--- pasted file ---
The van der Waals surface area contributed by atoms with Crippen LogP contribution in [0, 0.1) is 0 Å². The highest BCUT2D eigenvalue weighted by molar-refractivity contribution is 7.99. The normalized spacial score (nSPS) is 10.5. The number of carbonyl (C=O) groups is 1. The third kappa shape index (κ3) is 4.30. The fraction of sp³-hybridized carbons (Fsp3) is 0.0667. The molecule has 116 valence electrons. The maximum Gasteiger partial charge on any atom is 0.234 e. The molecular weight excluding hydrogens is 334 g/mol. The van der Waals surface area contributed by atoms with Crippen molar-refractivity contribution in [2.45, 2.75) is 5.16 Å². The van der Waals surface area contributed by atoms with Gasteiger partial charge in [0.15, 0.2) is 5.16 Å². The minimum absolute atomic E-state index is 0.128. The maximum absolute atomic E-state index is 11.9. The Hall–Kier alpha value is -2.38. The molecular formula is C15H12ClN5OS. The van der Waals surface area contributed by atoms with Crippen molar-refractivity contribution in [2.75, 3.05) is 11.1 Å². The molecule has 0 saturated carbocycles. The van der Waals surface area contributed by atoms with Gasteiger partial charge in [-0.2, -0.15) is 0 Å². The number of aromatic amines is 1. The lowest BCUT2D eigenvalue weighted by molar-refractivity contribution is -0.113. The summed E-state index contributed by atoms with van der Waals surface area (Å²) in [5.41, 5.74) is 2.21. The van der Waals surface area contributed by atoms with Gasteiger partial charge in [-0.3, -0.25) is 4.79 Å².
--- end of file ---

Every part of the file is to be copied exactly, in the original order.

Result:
The van der Waals surface area contributed by atoms with Crippen LogP contribution in [0, 0.1) is 0 Å². The highest BCUT2D eigenvalue weighted by molar-refractivity contribution is 7.99. The normalized spacial score (nSPS) is 10.5. The number of carbonyl (C=O) groups is 1. The third kappa shape index (κ3) is 4.30. The fraction of sp³-hybridized carbons (Fsp3) is 0.0667. The molecule has 116 valence electrons. The maximum Gasteiger partial charge on any atom is 0.234 e. The molecular weight excluding hydrogens is 334 g/mol. The van der Waals surface area contributed by atoms with Crippen molar-refractivity contribution in [2.45, 2.75) is 5.16 Å². The van der Waals surface area contributed by atoms with Gasteiger partial charge in [0.15, 0.2) is 5.16 Å². The minimum absolute atomic E-state index is 0.128. The maximum absolute atomic E-state index is 11.9. The Hall–Kier alpha value is -2.38. The molecular formula is C15H12ClN5OS. The van der Waals surface area contributed by atoms with Crippen molar-refractivity contribution in [2.75, 3.05) is 11.1 Å². The molecule has 0 saturated carbocycles. The van der Waals surface area contributed by atoms with Gasteiger partial charge in [-0.2, -0.15) is 0 Å². The number of aromatic amines is 1. The lowest BCUT2D eigenvalue weighted by molar-refractivity contribution is -0.113. The summed E-state index contributed by atoms with van der Waals surface area (Å²) in [5.41, 5.74) is 2.21. The van der Waals surface area contributed by atoms with Gasteiger partial charge in [-0.3, -0.25) is 4.79 Å².